The film features many talking heads debating the artistic value of street art, including art critics and top graffiti artists. Grief’s preservationist intentions are also examined, since the works were originally intended as an alternative to paintings hanging in a museum — art for the masses to experience as they went about their daily lives.
As the street artists explain why they execute art on buildings, viewers will be confronted with whether free artistic expression includes defacing public property. This kind of art, after all, is still not completely embraced by the artistic community, though several critics trumpet its value as an expression of social commentary. In any case, Saving Banksy is a fast-paced film about one man’s dedication to project to present the artist in a setting worthy of his talent and impact.
Bonus footage on the DVD release includes behind-the-scenes interviews with top international artists and additional scenes.
Gold (Lionsgate) stars Matthew McConaughey as beer-bellied, balding Kenny Wells, a prospector desperate for a lucky break. It’s the 1980s and, after the death of his father (Craig T. Nelson), Kenny is stuck in the failing family mining business, drinking heavily and making business calls from a bar. He teams up with equally eager geologist Michael Acosta (Edgar Ramirez), and they set off on an odyssey to find gold in the uncharted jungle of Indonesia.
The film’s first part, when Kenny sets out on the difficult task of trying to find gold in the mountainous jungle, is interesting, though the plot follows familiar territory of the central character determined to achieve his goal, no matter how difficult or how skeptical others may be. Later, the film shifts to Kenny navigating the unfamiliar territory of dealing with entrepreneurs, banks, and individuals eager to get a significant piece of the treasure find.
Director Stephen Gaghan incorporates lots of impediments to Kenny realizing his dream of incredible riches in the form of malaria, unctuous Wall Street investors, the Indonesian militia, and double crosses. The film combines an Indiana Jones-type adventure with a drama about corporate greed and betrayal. The story is tied together with narration by McConaughey and flash-forwards. Like American Hustle, The Wolf of Wall Street and The Founder, Gold shines a light on the ruthlessness of individuals aggressively pursuing the American Dream and discovering both its benefits and unforeseen perils.
Bonus features on the 2-disc Blu-ray/DVD Combo Pack include a deleted sequence, commentary with director Stephen Gaghan, a profile of Matthew McConaughey’s transformation into Kenny Wells, and the featurettes “The Origins of Gold” and “The Locations of Gold.” A digital HD copy is included.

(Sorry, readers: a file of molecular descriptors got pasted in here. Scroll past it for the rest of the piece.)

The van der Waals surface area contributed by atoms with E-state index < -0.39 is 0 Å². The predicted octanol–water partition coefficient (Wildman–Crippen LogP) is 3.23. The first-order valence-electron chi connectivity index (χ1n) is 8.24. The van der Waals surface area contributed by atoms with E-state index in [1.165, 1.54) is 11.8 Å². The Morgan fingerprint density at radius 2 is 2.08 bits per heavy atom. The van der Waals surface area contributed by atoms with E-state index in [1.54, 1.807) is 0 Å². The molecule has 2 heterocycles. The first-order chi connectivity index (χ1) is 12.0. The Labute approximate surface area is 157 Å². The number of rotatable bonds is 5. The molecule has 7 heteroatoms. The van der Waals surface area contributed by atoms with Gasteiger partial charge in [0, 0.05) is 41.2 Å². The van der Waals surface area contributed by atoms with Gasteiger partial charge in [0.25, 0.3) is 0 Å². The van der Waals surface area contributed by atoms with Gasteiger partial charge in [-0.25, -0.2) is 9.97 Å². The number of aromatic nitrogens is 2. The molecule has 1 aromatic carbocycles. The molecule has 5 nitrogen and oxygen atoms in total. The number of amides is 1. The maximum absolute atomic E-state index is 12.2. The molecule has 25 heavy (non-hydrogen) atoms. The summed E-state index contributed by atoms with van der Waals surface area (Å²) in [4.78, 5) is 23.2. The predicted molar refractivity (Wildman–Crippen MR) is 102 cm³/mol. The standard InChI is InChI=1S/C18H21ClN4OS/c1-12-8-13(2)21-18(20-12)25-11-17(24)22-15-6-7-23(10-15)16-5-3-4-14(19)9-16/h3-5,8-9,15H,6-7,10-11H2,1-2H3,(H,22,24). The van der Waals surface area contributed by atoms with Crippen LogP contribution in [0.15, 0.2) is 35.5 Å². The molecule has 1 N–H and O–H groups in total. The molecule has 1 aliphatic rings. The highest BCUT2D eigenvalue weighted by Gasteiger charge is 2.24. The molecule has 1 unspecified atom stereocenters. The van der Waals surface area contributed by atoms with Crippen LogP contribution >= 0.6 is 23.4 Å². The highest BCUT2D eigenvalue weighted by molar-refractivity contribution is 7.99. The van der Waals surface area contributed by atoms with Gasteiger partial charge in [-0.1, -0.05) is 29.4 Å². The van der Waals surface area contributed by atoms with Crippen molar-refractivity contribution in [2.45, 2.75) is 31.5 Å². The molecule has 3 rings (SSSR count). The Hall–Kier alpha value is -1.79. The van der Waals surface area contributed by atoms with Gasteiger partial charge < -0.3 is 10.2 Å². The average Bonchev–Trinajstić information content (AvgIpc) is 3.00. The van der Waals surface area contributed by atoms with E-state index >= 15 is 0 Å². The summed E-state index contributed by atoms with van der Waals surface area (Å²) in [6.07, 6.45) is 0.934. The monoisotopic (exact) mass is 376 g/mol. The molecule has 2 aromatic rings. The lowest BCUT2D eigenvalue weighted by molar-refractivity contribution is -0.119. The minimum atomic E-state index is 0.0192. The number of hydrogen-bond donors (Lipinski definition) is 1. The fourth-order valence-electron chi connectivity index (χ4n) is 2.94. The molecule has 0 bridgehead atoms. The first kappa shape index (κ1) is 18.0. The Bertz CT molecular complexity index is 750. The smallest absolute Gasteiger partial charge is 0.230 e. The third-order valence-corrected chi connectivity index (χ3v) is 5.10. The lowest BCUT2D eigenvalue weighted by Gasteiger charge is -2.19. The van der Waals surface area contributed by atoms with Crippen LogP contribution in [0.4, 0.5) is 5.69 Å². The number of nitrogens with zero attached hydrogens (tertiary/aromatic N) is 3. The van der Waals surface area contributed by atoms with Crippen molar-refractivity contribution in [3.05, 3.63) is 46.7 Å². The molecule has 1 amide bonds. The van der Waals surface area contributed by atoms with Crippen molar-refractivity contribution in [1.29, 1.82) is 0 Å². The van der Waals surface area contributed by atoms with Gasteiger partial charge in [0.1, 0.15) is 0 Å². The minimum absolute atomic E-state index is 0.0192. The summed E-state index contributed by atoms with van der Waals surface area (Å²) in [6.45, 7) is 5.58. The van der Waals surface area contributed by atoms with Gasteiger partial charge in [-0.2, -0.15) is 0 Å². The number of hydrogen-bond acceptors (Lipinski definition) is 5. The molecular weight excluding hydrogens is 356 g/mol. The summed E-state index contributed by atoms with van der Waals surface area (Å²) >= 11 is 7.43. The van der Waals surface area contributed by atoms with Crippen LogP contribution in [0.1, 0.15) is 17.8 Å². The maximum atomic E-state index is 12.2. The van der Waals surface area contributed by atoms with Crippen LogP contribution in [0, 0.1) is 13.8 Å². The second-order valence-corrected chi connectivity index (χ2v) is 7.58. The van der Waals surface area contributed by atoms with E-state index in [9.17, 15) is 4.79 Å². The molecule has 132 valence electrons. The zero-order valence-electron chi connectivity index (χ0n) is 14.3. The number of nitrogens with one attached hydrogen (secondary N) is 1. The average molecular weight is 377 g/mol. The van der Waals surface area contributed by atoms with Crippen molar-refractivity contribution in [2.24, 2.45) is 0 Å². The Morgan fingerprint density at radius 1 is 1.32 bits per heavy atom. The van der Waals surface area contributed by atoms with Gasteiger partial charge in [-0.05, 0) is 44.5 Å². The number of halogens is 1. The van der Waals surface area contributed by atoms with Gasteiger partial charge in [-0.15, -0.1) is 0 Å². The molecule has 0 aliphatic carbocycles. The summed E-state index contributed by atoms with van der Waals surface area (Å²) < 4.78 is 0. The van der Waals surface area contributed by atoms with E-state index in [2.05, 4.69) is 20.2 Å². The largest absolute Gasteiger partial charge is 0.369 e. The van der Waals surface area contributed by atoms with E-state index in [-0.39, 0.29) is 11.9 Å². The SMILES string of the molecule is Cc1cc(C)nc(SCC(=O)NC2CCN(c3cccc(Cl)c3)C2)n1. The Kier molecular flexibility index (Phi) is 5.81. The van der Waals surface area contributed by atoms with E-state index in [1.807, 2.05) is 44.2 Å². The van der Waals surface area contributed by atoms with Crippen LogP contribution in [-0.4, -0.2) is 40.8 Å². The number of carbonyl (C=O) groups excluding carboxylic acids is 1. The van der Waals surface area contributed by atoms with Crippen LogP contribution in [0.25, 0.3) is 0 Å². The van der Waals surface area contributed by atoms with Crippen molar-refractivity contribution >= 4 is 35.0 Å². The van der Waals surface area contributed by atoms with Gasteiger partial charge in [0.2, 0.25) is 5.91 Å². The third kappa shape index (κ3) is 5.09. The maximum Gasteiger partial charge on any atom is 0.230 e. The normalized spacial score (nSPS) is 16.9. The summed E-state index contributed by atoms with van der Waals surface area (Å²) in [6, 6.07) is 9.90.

A Dog’s Purpose
A Dog’s Purpose (Universal Home Entertainment), based on the bestselling novel by W. Bruce Cameron, is the touching story of one devoted dog (voiced by Josh Gad) who discovers the meaning of his own existence through the lives of the humans he teaches to laugh and love. The concept of the film is that dogs are constantly reincarnated in other breeds and with differing temperaments.
We follow the lives of a stray pup, a red retriever named Bailey in the 1960s and 70s, Ellie, a German Shepherd K-9 police dog, Tino, a small 80s corgi, and finally Buddy, a neglected St. Bernard with a long road home. What ever the shell, however, it’s always Bailey inside, retaining all the memories and experiences along the way. Bailey constantly ponders the meaning of life and the reason why he is where he is. Is it merely to have fun? To make humans happy? Finally, he settles on living for the moment, an appropriate code to live by if you’re a dog.
The movie paints a rosy picture of mid-20th-century America in the sequence with Bailey, even though it does have its darker edges with a father too dependent on alcohol to make up for frustrations at work and a chaotic dinner party. The other sequences deal with tales of canine heroism or dedication reminiscent of the vintage TV show, Lassie. Director Lasse Hallstrom (The Cider House Rules) incorporates lots of humor well as some sad moments but, overall, the film is a tribute to the simple animals we bring into our lives who love us unconditionally, but leave us too soon.